• 9.
    Hjalmarsson, Nicklas
    et al.
    KTH The Royal Institute of Technology, Sweden.
    Atkin, Rob
    University of Newcastle, Australia.
    Rutland, Mark W.
    RISE, SP – Sveriges Tekniska Forskningsinstitut, SP Kemi Material och Ytor, Life Science. KTH Royal Institute of Technology, Sweden.
    Is the boundary layer of an ionic liquid equally lubricating at higher temperature?2016In: Physical Chemistry, Chemical Physics - PCCP, ISSN 1463-9076, E-ISSN 1463-9084, Vol. 18, no 13, p. 9232-9239Article in journal (Refereed)
    Abstract [en]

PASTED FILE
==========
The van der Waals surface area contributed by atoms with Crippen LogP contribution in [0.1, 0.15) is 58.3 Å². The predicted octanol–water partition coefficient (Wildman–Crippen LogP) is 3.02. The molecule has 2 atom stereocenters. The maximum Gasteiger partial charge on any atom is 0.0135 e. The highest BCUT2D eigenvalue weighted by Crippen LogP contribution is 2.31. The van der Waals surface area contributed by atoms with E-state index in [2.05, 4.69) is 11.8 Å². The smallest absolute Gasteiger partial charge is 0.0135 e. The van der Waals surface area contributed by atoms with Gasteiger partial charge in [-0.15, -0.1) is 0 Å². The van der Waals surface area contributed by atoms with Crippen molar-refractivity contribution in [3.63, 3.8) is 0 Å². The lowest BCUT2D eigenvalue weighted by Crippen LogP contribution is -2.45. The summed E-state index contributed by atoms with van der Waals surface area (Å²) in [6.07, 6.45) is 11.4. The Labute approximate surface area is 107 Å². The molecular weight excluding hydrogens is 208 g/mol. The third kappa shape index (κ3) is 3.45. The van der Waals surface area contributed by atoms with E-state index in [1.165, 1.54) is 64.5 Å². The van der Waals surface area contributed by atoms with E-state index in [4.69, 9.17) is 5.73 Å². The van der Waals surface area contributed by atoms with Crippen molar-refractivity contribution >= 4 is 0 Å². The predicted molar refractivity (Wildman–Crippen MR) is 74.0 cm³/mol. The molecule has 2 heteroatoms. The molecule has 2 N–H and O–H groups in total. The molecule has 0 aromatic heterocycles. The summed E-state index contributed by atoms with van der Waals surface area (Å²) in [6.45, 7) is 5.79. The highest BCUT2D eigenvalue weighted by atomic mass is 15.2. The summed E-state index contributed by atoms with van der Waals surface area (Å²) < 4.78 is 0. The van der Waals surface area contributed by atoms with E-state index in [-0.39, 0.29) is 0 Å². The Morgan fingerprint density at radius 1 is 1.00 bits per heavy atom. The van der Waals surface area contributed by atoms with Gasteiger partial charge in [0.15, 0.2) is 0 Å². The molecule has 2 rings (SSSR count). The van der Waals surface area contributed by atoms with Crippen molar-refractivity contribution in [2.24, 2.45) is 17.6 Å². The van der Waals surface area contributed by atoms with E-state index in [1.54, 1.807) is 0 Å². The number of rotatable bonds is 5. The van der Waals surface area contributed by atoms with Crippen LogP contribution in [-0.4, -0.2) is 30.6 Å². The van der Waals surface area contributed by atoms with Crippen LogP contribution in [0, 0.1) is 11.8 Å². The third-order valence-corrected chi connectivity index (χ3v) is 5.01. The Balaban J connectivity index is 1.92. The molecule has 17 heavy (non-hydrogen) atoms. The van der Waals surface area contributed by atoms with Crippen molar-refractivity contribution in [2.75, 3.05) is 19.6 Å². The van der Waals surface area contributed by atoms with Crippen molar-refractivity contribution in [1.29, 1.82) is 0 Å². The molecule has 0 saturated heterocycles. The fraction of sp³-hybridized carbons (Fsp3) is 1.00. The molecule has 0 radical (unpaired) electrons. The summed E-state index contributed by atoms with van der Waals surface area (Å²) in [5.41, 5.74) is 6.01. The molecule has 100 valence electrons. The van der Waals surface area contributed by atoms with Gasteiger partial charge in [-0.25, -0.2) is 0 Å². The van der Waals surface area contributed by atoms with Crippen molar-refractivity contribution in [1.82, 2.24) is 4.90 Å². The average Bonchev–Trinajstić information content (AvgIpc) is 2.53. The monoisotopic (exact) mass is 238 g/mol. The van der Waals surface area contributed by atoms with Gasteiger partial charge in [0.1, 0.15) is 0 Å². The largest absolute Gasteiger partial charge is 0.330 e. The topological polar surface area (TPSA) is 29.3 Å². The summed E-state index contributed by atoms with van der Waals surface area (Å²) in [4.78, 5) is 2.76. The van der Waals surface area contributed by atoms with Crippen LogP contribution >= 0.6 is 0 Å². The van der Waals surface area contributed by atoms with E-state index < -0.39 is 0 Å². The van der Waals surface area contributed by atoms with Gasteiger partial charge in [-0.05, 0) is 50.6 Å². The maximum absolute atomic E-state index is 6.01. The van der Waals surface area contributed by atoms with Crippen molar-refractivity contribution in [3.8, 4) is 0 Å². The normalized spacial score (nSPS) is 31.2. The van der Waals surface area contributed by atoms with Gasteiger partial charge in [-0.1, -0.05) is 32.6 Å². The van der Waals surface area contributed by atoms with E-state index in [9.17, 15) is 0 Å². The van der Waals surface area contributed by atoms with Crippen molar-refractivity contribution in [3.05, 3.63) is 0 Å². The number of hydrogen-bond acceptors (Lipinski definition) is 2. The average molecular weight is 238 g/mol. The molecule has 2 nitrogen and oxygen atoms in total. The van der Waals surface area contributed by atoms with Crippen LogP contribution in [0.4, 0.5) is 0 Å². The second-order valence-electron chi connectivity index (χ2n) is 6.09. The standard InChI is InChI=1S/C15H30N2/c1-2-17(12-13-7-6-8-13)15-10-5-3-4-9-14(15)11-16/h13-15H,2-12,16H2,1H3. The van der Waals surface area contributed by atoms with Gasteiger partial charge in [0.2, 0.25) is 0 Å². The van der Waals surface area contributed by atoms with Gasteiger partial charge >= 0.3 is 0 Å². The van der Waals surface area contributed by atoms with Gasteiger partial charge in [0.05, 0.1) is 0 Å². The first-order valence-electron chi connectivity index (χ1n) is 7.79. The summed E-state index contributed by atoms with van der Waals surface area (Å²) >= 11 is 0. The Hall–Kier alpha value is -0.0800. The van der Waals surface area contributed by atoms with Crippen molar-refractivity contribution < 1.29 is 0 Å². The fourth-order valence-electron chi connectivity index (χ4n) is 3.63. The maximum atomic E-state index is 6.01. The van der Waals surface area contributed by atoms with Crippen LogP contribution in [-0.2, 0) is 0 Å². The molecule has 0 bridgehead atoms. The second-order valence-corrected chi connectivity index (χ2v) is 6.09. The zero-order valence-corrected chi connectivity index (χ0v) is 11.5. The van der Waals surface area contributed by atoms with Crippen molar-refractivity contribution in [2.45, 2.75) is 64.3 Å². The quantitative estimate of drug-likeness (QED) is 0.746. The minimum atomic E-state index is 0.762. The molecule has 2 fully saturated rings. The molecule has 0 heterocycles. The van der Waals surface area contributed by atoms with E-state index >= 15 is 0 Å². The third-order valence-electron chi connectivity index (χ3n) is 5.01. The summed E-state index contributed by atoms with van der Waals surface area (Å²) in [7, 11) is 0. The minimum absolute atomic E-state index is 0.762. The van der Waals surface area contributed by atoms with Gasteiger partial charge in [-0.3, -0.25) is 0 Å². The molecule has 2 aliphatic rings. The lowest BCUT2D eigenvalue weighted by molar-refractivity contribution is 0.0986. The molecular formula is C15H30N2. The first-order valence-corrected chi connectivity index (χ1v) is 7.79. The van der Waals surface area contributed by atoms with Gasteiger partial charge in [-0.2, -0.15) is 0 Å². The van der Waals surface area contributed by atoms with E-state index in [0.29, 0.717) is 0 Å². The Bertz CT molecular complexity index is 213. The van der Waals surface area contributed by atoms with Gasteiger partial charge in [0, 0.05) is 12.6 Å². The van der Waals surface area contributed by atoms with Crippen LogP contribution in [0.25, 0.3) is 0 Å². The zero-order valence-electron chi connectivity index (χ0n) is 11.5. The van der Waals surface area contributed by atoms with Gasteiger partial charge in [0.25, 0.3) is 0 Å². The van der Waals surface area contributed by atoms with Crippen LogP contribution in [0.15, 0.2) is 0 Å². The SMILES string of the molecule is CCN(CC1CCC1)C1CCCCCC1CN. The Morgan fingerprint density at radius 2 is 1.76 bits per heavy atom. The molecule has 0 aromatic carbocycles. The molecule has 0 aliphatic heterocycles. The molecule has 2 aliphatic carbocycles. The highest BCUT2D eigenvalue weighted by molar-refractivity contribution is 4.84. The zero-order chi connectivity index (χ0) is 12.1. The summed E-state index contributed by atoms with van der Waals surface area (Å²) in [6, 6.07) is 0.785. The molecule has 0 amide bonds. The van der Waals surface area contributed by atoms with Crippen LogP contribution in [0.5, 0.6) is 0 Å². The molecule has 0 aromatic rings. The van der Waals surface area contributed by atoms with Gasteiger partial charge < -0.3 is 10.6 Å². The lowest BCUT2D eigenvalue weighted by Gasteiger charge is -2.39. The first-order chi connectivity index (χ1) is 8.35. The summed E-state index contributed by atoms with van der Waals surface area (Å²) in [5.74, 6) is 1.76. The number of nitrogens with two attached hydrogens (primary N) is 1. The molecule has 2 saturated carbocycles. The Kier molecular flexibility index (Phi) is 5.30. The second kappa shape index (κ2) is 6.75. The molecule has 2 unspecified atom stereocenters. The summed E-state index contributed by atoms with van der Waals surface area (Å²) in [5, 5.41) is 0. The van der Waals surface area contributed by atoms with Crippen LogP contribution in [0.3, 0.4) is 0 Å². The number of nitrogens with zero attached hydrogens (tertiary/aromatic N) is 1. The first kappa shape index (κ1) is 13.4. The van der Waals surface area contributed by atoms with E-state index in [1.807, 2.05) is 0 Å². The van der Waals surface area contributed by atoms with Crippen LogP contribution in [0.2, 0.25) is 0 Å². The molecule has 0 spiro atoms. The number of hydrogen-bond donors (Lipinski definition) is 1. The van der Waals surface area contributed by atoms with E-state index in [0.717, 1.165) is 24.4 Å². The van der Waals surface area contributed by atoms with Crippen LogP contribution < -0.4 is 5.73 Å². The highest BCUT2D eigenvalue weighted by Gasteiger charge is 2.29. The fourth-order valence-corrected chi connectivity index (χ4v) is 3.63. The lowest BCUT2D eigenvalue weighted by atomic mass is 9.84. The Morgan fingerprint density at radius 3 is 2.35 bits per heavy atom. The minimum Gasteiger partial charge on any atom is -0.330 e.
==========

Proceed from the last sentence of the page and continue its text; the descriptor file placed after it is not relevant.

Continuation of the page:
Atomic force microscopy has been used to study the effect of temperature on normal forces and friction for the room temperature ionic liquid (IL) ethylammonium nitrate (EAN), confined between mica and a silica colloid probe at 25 °C, 50 °C, and 80 °C. Force curves revealed a strong fluid dynamic influence at room temperature, which was greatly reduced at elevated temperatures due to the reduced liquid viscosity. A fluid dynamic analysis reveals that bulk viscosity is manifested at large separation but that EAN displays a nonzero slip, indicating a region of different viscosity near the surface. At high temperatures, the reduction in fluid dynamic force reveals step-like force curves, similar to those found at room temperature using much lower scan rates. The ionic liquid boundary layer remains adsorbed to the solid surface even at high temperature, which provides a mechanism for lubrication when fluid dynamic lubrication is strongly reduced. The friction data reveals a decrease in absolute friction force with increasing temperature, which is associated with increased thermal motion and reduced viscosity of the near surface layers but, consistent with the normal force data, boundary layer lubrication was unaffected. The implications for ILs as lubricants are discussed in terms of the behaviour of this well characterised system.